Sisterhood: The Weapon Against Cervical Cancer

From the moment she was diagnosed, April Bay reached out to the strong women in her life for support to help her fight her fight. They came bearing weapons of love and support.

She sits in a circle of women at a recent support group. Her ears are open, her eyes are focused but April Bay knows that her strongest support comes from family. Her older sister, Teresa Farmer sits next to her—close enough to hold a hand or wrap an arm around her sagging shoulders.

That’s the way it’s been since day one.

Bay lives in Greenwood and Farmer lives in Noblesville, but when the call came, Farmer dropped everything and away she went—to be with her sister. It was August of 2018 and Bay, 52, had been experiencing some back pain. When the pain got worse she made an appointment with her primary physician. At first they thought she might have diverticulitis, an intestinal inflammation triggered by certain foods. As a precaution, her doctor ordered a CT scan. The screening showed a mass on her uterus.

She was immediately scheduled for more testing, including a biopsy. The tests showed that the mass extended outside her uterus. She had cervical cancer.

This month during Cervical Cancer Awareness Month healthcare providers highlight issues related to the disease that impacts the lives of nearly 13,000 women across the United States. In recent years, two areas of interest have been promoted to reduce the risk of cervical cancer – vaccination and testing. HPV vaccines help prevent infection from both HPV types that can lead to cervical cancer. The CDC recommends all boys and girls get the HPV vaccine at age 11 or 12. The vaccine produces a stronger immune response when taken in the teen years. A Pap test can generally detect changes in the cervix caused by HPV. But HPV is not the only cause of cervical cancer. A weakened immune system and certain lifestyle choices such as smoking can also create an increased risk of cervical cancer.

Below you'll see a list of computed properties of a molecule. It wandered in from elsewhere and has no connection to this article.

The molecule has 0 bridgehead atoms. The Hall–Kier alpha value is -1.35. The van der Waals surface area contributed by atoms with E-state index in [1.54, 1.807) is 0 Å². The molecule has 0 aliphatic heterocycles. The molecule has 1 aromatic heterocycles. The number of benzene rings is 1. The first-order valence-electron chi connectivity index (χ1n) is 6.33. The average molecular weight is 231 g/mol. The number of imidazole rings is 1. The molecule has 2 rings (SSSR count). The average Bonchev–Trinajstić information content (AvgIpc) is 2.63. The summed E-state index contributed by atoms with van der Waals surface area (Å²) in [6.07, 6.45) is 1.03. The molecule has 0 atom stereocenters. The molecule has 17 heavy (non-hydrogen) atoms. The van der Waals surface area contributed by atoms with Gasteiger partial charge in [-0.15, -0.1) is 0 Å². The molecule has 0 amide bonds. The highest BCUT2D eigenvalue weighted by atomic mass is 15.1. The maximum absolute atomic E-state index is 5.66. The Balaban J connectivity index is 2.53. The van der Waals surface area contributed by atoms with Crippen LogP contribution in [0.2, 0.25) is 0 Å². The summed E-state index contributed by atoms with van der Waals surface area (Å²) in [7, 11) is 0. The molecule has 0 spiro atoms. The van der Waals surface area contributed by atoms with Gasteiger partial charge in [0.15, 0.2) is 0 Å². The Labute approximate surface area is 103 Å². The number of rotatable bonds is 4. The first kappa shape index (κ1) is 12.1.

Bay kept up on her regular pelvic exams and had recently had a vaginal ultrasound and Pap test when she was experiencing some cramping. The tests came back normal.

“My advice to women is to know your body. Your body does give you signs that something can be wrong,” said Bay. “I was up to date on my Pap test and mammogram, but cancer doesn’t discriminate.”

So when she learned she has cervical cancer, it came as a complete shock.

“At first we thought she’d have a hysterectomy and life would go on,” said her sister. The family has no history of cancer. By Labor Day Weekend, Bay was hospitalized with increased calcium levels – a result of a benign parathyroid tumor. She was released after the initial hospital stay but was readmitted two weeks later. More nodules were discovered on her lungs. Under the care of IU Health hematologist/oncologist Dr. S. Hamid Sayar, Bay began chemotherapy—a routine that continues every three weeks. So far the treatments are working. The nodules are shrinking significantly and the back pain has subsided said Bay.

As she spends long days at IU Health Simon Cancer Center Bay’s family circles up like a fortress. Along with her sister—five years older—she has a brother Greg, two years older. Her parents Earl and Martha DeRiter also attend her infusions and doctor appointments along with her son, Chris Bay. She also has two grandchildren that she says she idolizes.

“Every day we congregated waiting for the doctors to come in,” said Farmer. “We didn’t want April to be by herself. We wanted a group to hear everything.” Like a big sister, Farmer has gracefully stepped into the role of organizer and along the way they have all found humor to help them cope. Farmer tells the story of how she once called an Uber to transport her parents from their Greenwood home to IU Health Simon Cancer Center. Her mother later announced that they got a ride from “Udder” to take them to the hospital.

Martha DeRiter relates how her two girls once fought so much as youngsters that the family converted the dining room into a second bedroom to separate them. As they got older the girls played softball together and can remember sneaking in the house after they had been out past curfew.

After college, Farmer moved away from home and lived in Georgia for a number of years. She’s glad to be back in Indiana now. “I sometimes wonder if it’s my calling to be a caregiver,” she said. The sisters enjoy many family activities together – joining their parents for beach vacations in Florida, attending Colts games, exploring local wine trails, and playing at the casinos. They celebrated Bay’s 50th birthday with a trip to Las Vegas.

When Bay’s hair began to fall out, the family drank wine and planned a hair-cutting party.

“She’s my rock. She never complains,” said Farmer. “I have my tasks – to get her water, make sure she’s comfortable, and let the nurses know if she needs something.” Along with their mom, Farmer has been by her sister’s side every appointment, every infusion.

“It’s like April has made our family closer,” said Farmer. “We’ve always been a family who cares and now we show it even more,” said DeRiter.

For Bay, it’s her family who has been her rock: “I keep moving forward because of their support. They keep me looking to the future.”

— By T.J. Banes, Journalist, IU Health.
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